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Focus on Muscle Power in the Horse

Do you know what happens within your horse’s body while training? A lot more happens than you might think. In this blog, we explain how the horse’s muscles work, where they get their energy from, and why horses get tired?



Summary

The muscle of a horse needs glucose and oxygen to contract.

· A light training utilizes mostly an aerobic pathway, an intensive training mostly an anaerobic pathway.

· The brain signalizes fatigue through organs or muscles when they are in danger.


How do muscles work?

In order to move the body, the horse needs to contract its muscles. To generate the power needed for this, the muscles need energy. A muscle generates energy by using glucose and oxygen, if it is available. In normal metabolic processes, cells respire in order to release energy to fuel their living processes. The respiration can be aerobic, which uses glucose and oxygen, or anaerobic which uses glucose only. This is referred to as aerobic or anaerobic metabolism, respectively. During the course of a training, the pathway changes depending of the amount of oxygen and glucose that is available.

We will discuss four stages of training:

  1. First explosion.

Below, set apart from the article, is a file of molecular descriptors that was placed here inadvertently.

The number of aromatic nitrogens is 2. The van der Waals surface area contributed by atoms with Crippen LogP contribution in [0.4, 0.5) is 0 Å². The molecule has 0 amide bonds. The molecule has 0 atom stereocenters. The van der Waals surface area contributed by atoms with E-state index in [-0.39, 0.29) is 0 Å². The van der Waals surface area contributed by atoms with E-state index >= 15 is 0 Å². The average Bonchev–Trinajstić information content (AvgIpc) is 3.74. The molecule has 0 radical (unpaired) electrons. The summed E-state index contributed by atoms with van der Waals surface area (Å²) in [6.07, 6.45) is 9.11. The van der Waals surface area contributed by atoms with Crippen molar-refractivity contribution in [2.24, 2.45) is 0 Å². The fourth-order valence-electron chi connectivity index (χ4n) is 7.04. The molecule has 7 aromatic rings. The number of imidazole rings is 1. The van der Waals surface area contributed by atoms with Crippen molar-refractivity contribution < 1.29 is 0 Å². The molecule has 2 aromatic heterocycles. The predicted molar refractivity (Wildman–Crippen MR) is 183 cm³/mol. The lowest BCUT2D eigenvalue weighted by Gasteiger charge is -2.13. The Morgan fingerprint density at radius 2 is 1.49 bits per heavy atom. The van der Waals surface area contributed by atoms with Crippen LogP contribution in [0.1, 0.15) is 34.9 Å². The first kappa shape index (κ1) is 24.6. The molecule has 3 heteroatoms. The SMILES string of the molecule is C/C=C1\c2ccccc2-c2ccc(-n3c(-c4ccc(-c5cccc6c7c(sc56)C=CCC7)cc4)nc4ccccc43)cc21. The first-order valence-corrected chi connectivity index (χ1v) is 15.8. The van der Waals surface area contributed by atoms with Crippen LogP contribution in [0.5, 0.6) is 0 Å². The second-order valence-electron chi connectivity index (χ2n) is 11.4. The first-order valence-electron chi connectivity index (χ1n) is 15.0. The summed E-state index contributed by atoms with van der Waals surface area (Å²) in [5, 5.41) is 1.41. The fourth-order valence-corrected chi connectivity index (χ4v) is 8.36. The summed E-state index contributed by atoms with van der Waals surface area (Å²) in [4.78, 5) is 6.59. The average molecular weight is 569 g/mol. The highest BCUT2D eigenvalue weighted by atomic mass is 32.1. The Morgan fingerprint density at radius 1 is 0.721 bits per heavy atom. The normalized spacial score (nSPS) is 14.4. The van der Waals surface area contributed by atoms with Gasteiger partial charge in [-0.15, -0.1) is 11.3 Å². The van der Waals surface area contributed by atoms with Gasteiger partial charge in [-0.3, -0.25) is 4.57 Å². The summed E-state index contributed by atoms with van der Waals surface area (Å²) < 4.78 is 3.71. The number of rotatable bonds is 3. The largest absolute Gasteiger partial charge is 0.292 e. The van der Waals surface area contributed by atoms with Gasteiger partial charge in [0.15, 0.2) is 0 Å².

2. Light training.

  3. Intensive training.

  4. Brain fatigue.

1. First explosion

If a horse suddenly has to run, for example, because it spooks in the field, the muscle first uses the glucose that is stored in the muscle. There is no oxygen at first, so the muscle initially uses the less efficient, anaerobic pathway.

This is why it is important to start with ‘warming-up’ in regular training program. This allows the body to prepare the muscle and increase the blood flow to the muscles that delivers extra oxygen.



2. Light training

In light training, after warming-up there will be enough oxygen transported to the muscle to allow for the highly efficient aerobic metabolism of glucose (see Figure above). A horse can keep this up for a long time. In, for example, a two-hour training in walk, the heart-rate of your horse stays under 100 beats per minute.

The heart-rate is a good indicator for the demand for oxygen in the muscle.

The more oxygen is required, the more blood needs to be pumped to the muscle to bring the oxygen, the higher the heart-rate will be.

3. Intensive training

As a training becomes more intensive, the muscles will first run out of oxygen. On average, this happens at a heart-rate of around 180 beats per minute. This would be, for example, when you ride in canter for six to eight minutes or you ride uphill, or on a rough terrain. When a specific muscle runs out of oxygen varies greatly between horses and depends upon the training level of the horse.

The fitter the horse, the better it is able to bring oxygen to the muscles, and the longer it can rely on the more efficient aerobic metabolism.

If the muscle runs out of oxygen, it will switch to the less efficient anaerobic metabolism. It can now only generate two energy molecule instead of 36. In this process, extra acid (H+) is produced, in the form of lactic acid. This causes acidification and fatigue of the muscle. It is a misconception that lactate is the cause of acidification, lactate actually has many benefits for the muscles in this stage.

What does lactate do?

  • Lactate helps against acidification.

  • Lactate functions as a signal substance.

  • Lactate ensures more energy.

  • During intensive exercise, lactate functions as an energy source for organs, like the heart.